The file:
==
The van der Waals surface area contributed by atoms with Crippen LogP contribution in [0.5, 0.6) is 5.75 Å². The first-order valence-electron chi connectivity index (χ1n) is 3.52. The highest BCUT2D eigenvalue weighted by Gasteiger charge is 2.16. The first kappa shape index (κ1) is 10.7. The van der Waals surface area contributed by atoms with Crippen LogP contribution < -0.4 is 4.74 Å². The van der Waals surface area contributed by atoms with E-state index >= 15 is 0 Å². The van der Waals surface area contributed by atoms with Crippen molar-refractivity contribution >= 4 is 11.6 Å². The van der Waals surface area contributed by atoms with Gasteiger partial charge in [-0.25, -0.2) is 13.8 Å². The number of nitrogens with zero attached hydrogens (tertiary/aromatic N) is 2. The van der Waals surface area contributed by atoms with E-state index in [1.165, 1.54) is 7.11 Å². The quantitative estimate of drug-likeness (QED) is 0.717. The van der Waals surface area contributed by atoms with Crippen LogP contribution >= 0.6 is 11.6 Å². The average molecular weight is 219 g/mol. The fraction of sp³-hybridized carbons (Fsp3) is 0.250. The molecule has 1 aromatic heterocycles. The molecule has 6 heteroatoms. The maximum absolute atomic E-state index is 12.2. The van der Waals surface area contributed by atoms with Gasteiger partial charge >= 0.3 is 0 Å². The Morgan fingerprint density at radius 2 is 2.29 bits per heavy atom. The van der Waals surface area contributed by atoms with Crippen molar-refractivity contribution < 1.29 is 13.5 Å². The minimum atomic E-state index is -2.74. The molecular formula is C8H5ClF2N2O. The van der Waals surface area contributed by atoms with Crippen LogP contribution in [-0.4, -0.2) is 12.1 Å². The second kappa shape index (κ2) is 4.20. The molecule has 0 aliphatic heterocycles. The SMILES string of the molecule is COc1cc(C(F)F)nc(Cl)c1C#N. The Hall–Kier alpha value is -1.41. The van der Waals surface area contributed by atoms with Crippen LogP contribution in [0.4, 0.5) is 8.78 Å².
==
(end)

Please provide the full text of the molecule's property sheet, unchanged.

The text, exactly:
The van der Waals surface area contributed by atoms with Crippen LogP contribution in [0.5, 0.6) is 5.75 Å². The first-order valence-electron chi connectivity index (χ1n) is 3.52. The highest BCUT2D eigenvalue weighted by Gasteiger charge is 2.16. The first kappa shape index (κ1) is 10.7. The van der Waals surface area contributed by atoms with Crippen LogP contribution < -0.4 is 4.74 Å². The van der Waals surface area contributed by atoms with E-state index >= 15 is 0 Å². The van der Waals surface area contributed by atoms with Crippen molar-refractivity contribution >= 4 is 11.6 Å². The van der Waals surface area contributed by atoms with Gasteiger partial charge in [-0.25, -0.2) is 13.8 Å². The number of nitrogens with zero attached hydrogens (tertiary/aromatic N) is 2. The van der Waals surface area contributed by atoms with E-state index in [1.165, 1.54) is 7.11 Å². The quantitative estimate of drug-likeness (QED) is 0.717. The van der Waals surface area contributed by atoms with Crippen LogP contribution >= 0.6 is 11.6 Å². The average molecular weight is 219 g/mol. The fraction of sp³-hybridized carbons (Fsp3) is 0.250. The molecule has 1 aromatic heterocycles. The molecule has 6 heteroatoms. The maximum absolute atomic E-state index is 12.2. The van der Waals surface area contributed by atoms with Gasteiger partial charge >= 0.3 is 0 Å². The Morgan fingerprint density at radius 2 is 2.29 bits per heavy atom. The van der Waals surface area contributed by atoms with Crippen molar-refractivity contribution < 1.29 is 13.5 Å². The minimum atomic E-state index is -2.74. The molecular formula is C8H5ClF2N2O. The van der Waals surface area contributed by atoms with Crippen LogP contribution in [-0.4, -0.2) is 12.1 Å². The second kappa shape index (κ2) is 4.20. The molecule has 0 aliphatic heterocycles. The SMILES string of the molecule is COc1cc(C(F)F)nc(Cl)c1C#N. The Hall–Kier alpha value is -1.41. The van der Waals surface area contributed by atoms with Crippen LogP contribution in [0.4, 0.5) is 8.78 Å².